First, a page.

Academic journal article Social Behavior and Personality: an international journal

Leisure Participation, Job Stress, and Life Satisfaction: Moderation Analysis of Two Models

Academic journal article Social Behavior and Personality: an international journal

Leisure Participation, Job Stress, and Life Satisfaction: Moderation Analysis of Two Models

Article excerpt

Life satisfaction has been a popular research topic in social sciences. Individuals with greater life satisfaction feel better psychologically about their lives than other people do (Erdogan, Bauer, Truxillo, & Mansfield, 2012). However, most people earn their living by working hard. Job stress and unemployment could both have a negative effect on life satisfaction. (Lucas, Clark, Georgellis, & Diener, 2004). Life satisfaction is defined as an overall assessment of feelings and attitudes about one's life at a particular point in time, consisting of desire to change one's life, satisfaction with the past, satisfaction with the future, and significant others' views of one's life (Diener, 1984; Diener, Suh, Lucas, & Smith, 1999; Ye, Yu, & Li, 2012). Job stress is "the response people may have when presented with work demands and pressures that are not matched to their knowledge and abilities and which challenge their ability to cope" (World Health Organization, 2015). In a study of teachers in the United Kingdom, the researchers suggested that teachers working under poor conditions tend to report lower levels of psychological well-being than others do (Griva & Joekes, 2003). Empirical evidence also shows that stress and job burnout are significantly related (Hayes & Weathington, 2007). Perceived job stress has also been shown to exert a negative impact on life satisfaction (Erdogan et al., 2012). Consequently, it can be hypothesized that job stress will be negatively correlated with life satisfaction.

Leisure participation may be one coping strategy for job stress (Trenberth, Dewe, & Walkey, 1999). Leisure participation is defined as the number of times an individual engages in leisure activities during a period of time (Ragheb & Griffith, 1982). In a study conducted with a Swedish population, findings revealed that a low level of leisure participation was related to overtime work and job strain (Wemme & Rosvall, 2005). As a result, these researchers reported that it followed that individuals who engaged in a lot of recreational activities revealed less job stress compared with the group who had a low level of participation.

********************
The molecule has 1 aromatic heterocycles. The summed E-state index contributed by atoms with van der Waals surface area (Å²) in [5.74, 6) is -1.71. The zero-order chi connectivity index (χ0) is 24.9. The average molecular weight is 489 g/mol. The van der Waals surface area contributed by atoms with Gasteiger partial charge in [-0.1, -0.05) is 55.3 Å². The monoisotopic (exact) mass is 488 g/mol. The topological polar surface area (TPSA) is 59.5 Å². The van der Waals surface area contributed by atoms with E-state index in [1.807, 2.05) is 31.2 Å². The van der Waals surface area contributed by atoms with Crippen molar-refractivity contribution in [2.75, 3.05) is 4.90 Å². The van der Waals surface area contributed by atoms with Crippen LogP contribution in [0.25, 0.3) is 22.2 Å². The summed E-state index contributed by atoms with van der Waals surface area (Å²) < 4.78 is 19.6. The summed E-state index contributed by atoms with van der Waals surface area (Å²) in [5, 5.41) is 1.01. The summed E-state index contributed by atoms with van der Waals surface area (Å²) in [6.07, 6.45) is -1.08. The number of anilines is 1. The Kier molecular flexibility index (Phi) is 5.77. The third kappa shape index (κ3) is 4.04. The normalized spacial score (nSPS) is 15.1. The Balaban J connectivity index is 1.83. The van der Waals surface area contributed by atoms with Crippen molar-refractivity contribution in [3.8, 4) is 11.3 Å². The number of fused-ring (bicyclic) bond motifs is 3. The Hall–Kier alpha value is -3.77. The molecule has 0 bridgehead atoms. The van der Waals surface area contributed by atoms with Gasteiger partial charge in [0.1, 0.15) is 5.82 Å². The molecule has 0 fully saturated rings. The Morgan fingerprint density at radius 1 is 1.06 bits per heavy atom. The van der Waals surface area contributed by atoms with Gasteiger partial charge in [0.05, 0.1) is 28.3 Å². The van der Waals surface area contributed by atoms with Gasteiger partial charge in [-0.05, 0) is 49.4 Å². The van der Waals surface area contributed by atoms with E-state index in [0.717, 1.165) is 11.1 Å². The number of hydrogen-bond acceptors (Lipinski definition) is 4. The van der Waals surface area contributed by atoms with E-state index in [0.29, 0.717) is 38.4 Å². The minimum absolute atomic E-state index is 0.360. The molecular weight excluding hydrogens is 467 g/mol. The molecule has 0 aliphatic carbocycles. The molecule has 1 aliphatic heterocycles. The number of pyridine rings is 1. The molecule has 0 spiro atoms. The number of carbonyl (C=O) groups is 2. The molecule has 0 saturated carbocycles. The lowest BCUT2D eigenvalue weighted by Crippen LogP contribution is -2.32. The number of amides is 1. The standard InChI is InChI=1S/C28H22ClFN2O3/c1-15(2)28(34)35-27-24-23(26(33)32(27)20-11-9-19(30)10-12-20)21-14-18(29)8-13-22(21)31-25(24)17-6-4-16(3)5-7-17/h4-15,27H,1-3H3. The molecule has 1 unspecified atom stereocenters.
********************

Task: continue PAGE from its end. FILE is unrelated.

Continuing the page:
Findings reported in literature suggest that the contribution of leisure participation to subjective well-being, or life satisfaction, is inconclusive (Kelly, Steinkamp, & Kelly, 1987). In a study to investigate the relationships among leisure participation, life satisfaction, and leisure satisfaction, Ragheb and Griffith (1982) found that leisure satisfaction mediated the relationship between leisure participation and life satisfaction. More specifically, leisure participation predicted life satisfaction through leisure satisfaction. However, on the basis of empirical evidence, Neal, Sirgy, and Uysal (1999) pointed out that individuals' overall life satisfaction can be predicted by the leisure in their daily life. Additionally, in a recent study, Newman, Tay, and Diener (2014) pointed out that leisure participation leads to enhanced subjective well-being through a series of psychological mechanisms.

On the basis of the preceding review of literature, I framed the research question and proposed the hypotheses to be tested in the current study (see Figure 1).

Research Question 1: Which of the two models proposed (A vs. B) for the relationship of leisure participation, job stress, and life satisfaction fits the data better?

Hypothesis 1: Leisure participation will negatively predict job stress.

Hypothesis 2: Job stress will negatively predict life satisfaction.

Teachers working at both high schools and colleges may have opportunities to take on administration duties. In addition to their teaching workload, teachers have to allocate extra time resources to deal with this administrative work. This implies that the workload increases when teachers fulfil different work roles. There is evidence to suggest that role conflict is a strong predictor for work-related stress and well-being (Van Bogaert et al. …

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